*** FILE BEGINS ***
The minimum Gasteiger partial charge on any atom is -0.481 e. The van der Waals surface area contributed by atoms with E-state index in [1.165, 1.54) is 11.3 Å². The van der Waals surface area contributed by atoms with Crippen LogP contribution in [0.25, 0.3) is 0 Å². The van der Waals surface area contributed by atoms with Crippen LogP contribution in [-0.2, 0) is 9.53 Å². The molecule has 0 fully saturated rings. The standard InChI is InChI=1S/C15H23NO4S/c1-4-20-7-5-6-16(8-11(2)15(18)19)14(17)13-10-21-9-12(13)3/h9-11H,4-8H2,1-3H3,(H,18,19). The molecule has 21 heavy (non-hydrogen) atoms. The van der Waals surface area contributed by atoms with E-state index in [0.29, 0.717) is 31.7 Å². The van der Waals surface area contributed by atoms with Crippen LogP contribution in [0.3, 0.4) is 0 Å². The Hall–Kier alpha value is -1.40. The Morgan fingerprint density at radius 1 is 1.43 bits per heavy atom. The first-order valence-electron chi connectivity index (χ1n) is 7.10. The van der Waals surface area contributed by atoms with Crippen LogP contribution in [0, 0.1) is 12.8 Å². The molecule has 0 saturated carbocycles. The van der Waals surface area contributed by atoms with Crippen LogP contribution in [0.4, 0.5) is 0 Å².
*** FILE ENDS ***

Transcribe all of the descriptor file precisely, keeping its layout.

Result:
The minimum Gasteiger partial charge on any atom is -0.481 e. The van der Waals surface area contributed by atoms with E-state index in [1.165, 1.54) is 11.3 Å². The van der Waals surface area contributed by atoms with Crippen LogP contribution in [0.25, 0.3) is 0 Å². The van der Waals surface area contributed by atoms with Crippen LogP contribution in [-0.2, 0) is 9.53 Å². The molecule has 0 fully saturated rings. The standard InChI is InChI=1S/C15H23NO4S/c1-4-20-7-5-6-16(8-11(2)15(18)19)14(17)13-10-21-9-12(13)3/h9-11H,4-8H2,1-3H3,(H,18,19). The molecule has 21 heavy (non-hydrogen) atoms. The van der Waals surface area contributed by atoms with E-state index in [0.29, 0.717) is 31.7 Å². The van der Waals surface area contributed by atoms with Crippen LogP contribution in [0.3, 0.4) is 0 Å². The Hall–Kier alpha value is -1.40. The Morgan fingerprint density at radius 1 is 1.43 bits per heavy atom. The first-order valence-electron chi connectivity index (χ1n) is 7.10. The van der Waals surface area contributed by atoms with Crippen LogP contribution in [0, 0.1) is 12.8 Å². The molecule has 0 saturated carbocycles. The van der Waals surface area contributed by atoms with Crippen LogP contribution in [0.4, 0.5) is 0 Å².